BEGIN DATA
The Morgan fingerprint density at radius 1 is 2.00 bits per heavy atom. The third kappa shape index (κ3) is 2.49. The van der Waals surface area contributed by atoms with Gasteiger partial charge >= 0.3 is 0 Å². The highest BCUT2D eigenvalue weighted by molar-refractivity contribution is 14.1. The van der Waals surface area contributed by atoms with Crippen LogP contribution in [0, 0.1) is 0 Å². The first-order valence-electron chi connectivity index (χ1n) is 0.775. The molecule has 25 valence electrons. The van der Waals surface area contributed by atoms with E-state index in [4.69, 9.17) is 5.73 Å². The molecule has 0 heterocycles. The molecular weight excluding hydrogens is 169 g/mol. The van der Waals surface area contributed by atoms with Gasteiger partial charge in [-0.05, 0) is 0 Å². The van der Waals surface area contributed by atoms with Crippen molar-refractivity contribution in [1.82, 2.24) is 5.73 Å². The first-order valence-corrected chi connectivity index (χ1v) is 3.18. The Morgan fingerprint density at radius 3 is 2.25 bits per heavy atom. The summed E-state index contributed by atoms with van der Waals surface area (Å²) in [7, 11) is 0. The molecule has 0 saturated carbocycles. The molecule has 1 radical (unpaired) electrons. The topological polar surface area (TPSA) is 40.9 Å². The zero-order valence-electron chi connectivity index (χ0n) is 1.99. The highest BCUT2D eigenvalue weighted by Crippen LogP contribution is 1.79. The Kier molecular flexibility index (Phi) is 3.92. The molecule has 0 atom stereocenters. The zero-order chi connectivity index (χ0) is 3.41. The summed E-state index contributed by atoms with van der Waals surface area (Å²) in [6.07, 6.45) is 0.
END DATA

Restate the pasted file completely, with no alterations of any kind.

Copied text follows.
The Morgan fingerprint density at radius 1 is 2.00 bits per heavy atom. The third kappa shape index (κ3) is 2.49. The van der Waals surface area contributed by atoms with Gasteiger partial charge >= 0.3 is 0 Å². The highest BCUT2D eigenvalue weighted by molar-refractivity contribution is 14.1. The van der Waals surface area contributed by atoms with Crippen LogP contribution in [0, 0.1) is 0 Å². The first-order valence-electron chi connectivity index (χ1n) is 0.775. The molecule has 25 valence electrons. The van der Waals surface area contributed by atoms with E-state index in [4.69, 9.17) is 5.73 Å². The molecule has 0 heterocycles. The molecular weight excluding hydrogens is 169 g/mol. The van der Waals surface area contributed by atoms with Gasteiger partial charge in [-0.05, 0) is 0 Å². The van der Waals surface area contributed by atoms with Crippen molar-refractivity contribution in [1.82, 2.24) is 5.73 Å². The first-order valence-corrected chi connectivity index (χ1v) is 3.18. The Morgan fingerprint density at radius 3 is 2.25 bits per heavy atom. The summed E-state index contributed by atoms with van der Waals surface area (Å²) in [7, 11) is 0. The molecule has 0 saturated carbocycles. The molecule has 1 radical (unpaired) electrons. The topological polar surface area (TPSA) is 40.9 Å². The zero-order valence-electron chi connectivity index (χ0n) is 1.99. The highest BCUT2D eigenvalue weighted by Crippen LogP contribution is 1.79. The Kier molecular flexibility index (Phi) is 3.92. The molecule has 0 atom stereocenters. The zero-order chi connectivity index (χ0) is 3.41. The summed E-state index contributed by atoms with van der Waals surface area (Å²) in [6.07, 6.45) is 0.